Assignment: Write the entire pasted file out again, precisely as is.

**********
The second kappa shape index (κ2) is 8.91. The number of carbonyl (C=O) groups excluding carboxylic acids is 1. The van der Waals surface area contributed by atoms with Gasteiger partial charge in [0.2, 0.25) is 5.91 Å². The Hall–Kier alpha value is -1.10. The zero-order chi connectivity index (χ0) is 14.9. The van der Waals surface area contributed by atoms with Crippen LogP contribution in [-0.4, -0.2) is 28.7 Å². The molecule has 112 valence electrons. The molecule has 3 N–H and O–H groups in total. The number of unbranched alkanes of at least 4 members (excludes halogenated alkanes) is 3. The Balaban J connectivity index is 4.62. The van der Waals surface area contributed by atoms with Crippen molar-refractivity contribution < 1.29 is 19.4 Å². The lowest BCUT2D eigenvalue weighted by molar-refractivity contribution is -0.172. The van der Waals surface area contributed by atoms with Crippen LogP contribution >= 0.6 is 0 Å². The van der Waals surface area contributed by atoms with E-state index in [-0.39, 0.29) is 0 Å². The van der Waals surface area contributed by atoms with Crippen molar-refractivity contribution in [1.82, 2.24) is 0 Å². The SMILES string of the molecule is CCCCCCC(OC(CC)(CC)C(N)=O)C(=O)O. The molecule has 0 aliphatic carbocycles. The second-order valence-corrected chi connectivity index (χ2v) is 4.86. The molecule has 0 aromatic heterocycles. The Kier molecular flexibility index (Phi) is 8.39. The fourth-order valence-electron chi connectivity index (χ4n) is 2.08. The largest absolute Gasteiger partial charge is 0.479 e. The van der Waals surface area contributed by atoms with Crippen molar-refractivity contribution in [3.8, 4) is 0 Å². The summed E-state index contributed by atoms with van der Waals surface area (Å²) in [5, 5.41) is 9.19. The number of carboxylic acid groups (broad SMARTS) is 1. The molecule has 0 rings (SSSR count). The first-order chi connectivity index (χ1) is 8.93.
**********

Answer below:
The second kappa shape index (κ2) is 8.91. The number of carbonyl (C=O) groups excluding carboxylic acids is 1. The van der Waals surface area contributed by atoms with Gasteiger partial charge in [0.2, 0.25) is 5.91 Å². The Hall–Kier alpha value is -1.10. The zero-order chi connectivity index (χ0) is 14.9. The van der Waals surface area contributed by atoms with Crippen LogP contribution in [-0.4, -0.2) is 28.7 Å². The molecule has 112 valence electrons. The molecule has 3 N–H and O–H groups in total. The number of unbranched alkanes of at least 4 members (excludes halogenated alkanes) is 3. The Balaban J connectivity index is 4.62. The van der Waals surface area contributed by atoms with Crippen molar-refractivity contribution < 1.29 is 19.4 Å². The lowest BCUT2D eigenvalue weighted by molar-refractivity contribution is -0.172. The van der Waals surface area contributed by atoms with Crippen LogP contribution >= 0.6 is 0 Å². The van der Waals surface area contributed by atoms with E-state index in [-0.39, 0.29) is 0 Å². The van der Waals surface area contributed by atoms with Crippen molar-refractivity contribution in [1.82, 2.24) is 0 Å². The SMILES string of the molecule is CCCCCCC(OC(CC)(CC)C(N)=O)C(=O)O. The molecule has 0 aliphatic carbocycles. The second-order valence-corrected chi connectivity index (χ2v) is 4.86. The molecule has 0 aromatic heterocycles. The Kier molecular flexibility index (Phi) is 8.39. The fourth-order valence-electron chi connectivity index (χ4n) is 2.08. The largest absolute Gasteiger partial charge is 0.479 e. The van der Waals surface area contributed by atoms with Crippen molar-refractivity contribution in [3.8, 4) is 0 Å². The summed E-state index contributed by atoms with van der Waals surface area (Å²) in [5, 5.41) is 9.19. The number of carboxylic acid groups (broad SMARTS) is 1. The molecule has 0 rings (SSSR count). The first-order chi connectivity index (χ1) is 8.93.